• Germany's news in English
 
app_header_v3

Train drivers plead against suicide on the tracks

DDP/The Local · 22 Nov 2009, 14:03

Published: 22 Nov 2009 14:03 GMT+01:00

After national football goalkeeper Robert Enke killed himself on November 10 by putting himself in the path of a train, increased attention has been focussed on clinical depression, from which he suffered.

But Lutz Schreiber, head of the drivers’ union in northern Germany told weekly magazine Focus that it should also be recognised that choosing to use a train to commit suicide was unfair.

He said the decision to commit suicide was “a private decision which must be respected.” But he added, “Train drivers suffer terribly when the railway is abused in this way to take life.”

Statistics show that train drivers could expect to be unwillingly involved in two or three suicides during their career, he said.

The shock, horror and feelings of guilt experienced by train drivers put in this position were not to be underestimated, he added.

This was also mentioned during a church service shortly after Enke’s death. Hannover state evangelical bishop Margot Käßmann said, “We cannot pretend otherwise – this is a very brutal death.”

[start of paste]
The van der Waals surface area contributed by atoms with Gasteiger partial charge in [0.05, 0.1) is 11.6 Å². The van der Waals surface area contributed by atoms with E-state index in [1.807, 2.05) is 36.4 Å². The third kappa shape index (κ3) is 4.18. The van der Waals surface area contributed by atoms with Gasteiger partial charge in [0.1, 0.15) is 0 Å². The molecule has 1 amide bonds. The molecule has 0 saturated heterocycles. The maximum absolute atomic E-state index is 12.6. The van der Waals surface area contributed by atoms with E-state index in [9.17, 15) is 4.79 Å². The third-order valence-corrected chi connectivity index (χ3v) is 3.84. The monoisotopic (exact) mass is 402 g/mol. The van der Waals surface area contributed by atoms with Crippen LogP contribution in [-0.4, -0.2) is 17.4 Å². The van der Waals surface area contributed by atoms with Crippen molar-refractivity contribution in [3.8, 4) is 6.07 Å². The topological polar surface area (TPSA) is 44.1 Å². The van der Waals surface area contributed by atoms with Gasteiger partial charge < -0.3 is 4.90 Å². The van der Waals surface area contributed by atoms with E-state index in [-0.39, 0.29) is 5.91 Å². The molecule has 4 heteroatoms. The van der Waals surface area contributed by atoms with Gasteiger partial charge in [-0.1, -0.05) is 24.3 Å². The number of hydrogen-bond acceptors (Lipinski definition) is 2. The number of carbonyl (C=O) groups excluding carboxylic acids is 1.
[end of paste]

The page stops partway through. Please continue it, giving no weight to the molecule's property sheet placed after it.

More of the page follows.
Story continues below…

She called for those at the service to consider train drivers. “Our counsellors could tell you much about what it means to be such a train driver, or to have to collect body parts after such an accident. That must in no way be made to look better than it is.”

Adolf Merckle, a billionaire businessman whose business empire which included pharmaceutical firm Ratiopharm, killed himself early this year by throwing himself in front of a train after his company hit serious financial problems.

DDP/The Local (news@thelocal.de)

Your comments about this article

04:42 November 23, 2009 by parografik
"Hmmm...opportunism...I wonder if the train drivers' union is planning on negotiations soon."

It's a shame this should be starting the discussion. I know a number of conductors on our commuter line, and they say this (suicide by train) is inevitable, but dreaded by all of the engineers. They recently did an article on this in our local paper (NY Newsday), which said pretty much what this Union is asserting. I certainly don't see it as "opportunism," but perhaps a desperate plea that hopefully echoes in the thoughts of of people trying to leave this world, whatever the reason for that might be.

Happened to hear one terribly competent but arrogant person say recently, upon hearing the news of an excellent local doctor's botched suicide attempt, "he even screwed that up." I find this type of talk not just slanderous, but more importantly, dismissive of the life of this wonderful doctor and the unknown circumstances of his situation and life. There but for the grace...